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A Deeper Look at Anesthesia at the Dentist’s Office

If you’ve undergone a surgical procedure such as wisdom teeth removal by an oral and maxillofacial surgeon (OMS), you likely had some form of anesthesia to help limit or prevent pain.

Whether it is a localized numbing anesthetic injected into the gum or inner cheek, nitrous oxide-oxygen, IV sedation or even general anesthesia, the drugs make it possible to perform even complex surgeries in an OMS office with little or no discomfort for the patient.

And because the procedure and anesthesia delivery are done in an office-based setting, they typically cost less than if the surgery were done in a hospital or outpatient surgery center.

OMSs are well-suited for providing anesthesia because of their extensive training and experience because:

  • Beyond dental school, OMSs undergo at least four years of training in medical management, patient assessment, anesthesia delivery, procedural pain management and postsurgical care. The residency involves five months of dedicated anesthesia training treating both adult and pediatric patients.
  • Practicing OMSs keep their anesthesia skills up-to-date by taking continuing education classes, participating in certification programs and undergoing office anesthesia evaluations. The American Association of Oral and Maxillofacial Surgeons (AAOMS) established its Office Anesthesia Evaluation Program in 1975 to ensure practicing members maintain a properly equipped office and are prepared to use accepted techniques for managing emergencies and complications of anesthesia in treating patients in office-based settings. AAOMS members are required to successfully complete the OAE program every five years. In addition, AAOMS has developed a simulation program for its members to practice and master techniques for administering and monitoring office-based anesthesia, emergency airway management and office crisis drills.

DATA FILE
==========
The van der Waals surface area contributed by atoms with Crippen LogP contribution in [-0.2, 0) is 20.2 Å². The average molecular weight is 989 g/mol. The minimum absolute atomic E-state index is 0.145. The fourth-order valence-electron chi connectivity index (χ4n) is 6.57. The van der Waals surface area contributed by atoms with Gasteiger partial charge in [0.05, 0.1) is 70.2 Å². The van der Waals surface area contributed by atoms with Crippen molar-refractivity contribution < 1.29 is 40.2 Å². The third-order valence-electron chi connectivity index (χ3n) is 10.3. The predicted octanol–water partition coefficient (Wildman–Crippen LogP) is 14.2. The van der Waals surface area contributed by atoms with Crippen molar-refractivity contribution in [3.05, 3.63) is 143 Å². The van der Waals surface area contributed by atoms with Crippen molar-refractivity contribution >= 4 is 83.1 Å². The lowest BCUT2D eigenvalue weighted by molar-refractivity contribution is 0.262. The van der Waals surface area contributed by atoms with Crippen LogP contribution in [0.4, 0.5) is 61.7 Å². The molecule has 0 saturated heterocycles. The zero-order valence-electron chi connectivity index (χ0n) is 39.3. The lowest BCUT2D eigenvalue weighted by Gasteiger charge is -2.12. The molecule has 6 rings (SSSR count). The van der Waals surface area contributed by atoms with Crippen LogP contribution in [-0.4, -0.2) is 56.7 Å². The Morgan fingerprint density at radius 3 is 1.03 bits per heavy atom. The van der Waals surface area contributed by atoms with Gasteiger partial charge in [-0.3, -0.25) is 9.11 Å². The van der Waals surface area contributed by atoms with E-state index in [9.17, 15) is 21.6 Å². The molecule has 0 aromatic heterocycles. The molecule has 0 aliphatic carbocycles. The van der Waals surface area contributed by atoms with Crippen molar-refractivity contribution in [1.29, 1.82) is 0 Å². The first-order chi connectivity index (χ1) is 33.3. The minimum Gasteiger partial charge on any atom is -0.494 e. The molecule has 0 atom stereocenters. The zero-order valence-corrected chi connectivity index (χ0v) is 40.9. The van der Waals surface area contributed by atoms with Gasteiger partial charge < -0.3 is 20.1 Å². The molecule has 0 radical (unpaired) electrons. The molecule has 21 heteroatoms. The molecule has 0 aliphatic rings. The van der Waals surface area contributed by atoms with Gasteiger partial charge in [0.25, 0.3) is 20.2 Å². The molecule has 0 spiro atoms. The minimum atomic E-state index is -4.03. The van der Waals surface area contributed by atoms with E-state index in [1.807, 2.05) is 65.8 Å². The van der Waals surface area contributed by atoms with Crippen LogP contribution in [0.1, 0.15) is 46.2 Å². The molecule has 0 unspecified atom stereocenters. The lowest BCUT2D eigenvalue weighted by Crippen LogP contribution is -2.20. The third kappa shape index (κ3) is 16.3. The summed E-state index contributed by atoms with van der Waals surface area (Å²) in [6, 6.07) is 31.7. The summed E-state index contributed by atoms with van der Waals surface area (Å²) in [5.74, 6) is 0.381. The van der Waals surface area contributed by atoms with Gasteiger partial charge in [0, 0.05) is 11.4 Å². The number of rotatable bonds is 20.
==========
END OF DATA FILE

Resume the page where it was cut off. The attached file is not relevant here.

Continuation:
• OMSs use the anesthesia team model, which has been in place for more than 60 years, to provide safe and cost-effective anesthesia. At a minimum, the team consists of the OMS surgeon, a surgical assistant and an anesthesia assistant, whose sole responsibility is to monitor the patient and maintain the airway. The team model follows the guidelines outlined in AAOMS’s Parameters of Care. This publication outlines criteria for patient selection, equipment, monitoring, emergency management and discharge. To determine if they are suitable for office-based anesthesia, patients are evaluated based on medical history, exercise tolerance and airway.

With their thorough and ongoing training, OMSs have expert knowledge in administering anesthesia during office-based procedures. 

Brett L. Ferguson, D.D.S., F.A.C.S., President, American Association of Oral and Maxillofacial Surgeons, [email protected]

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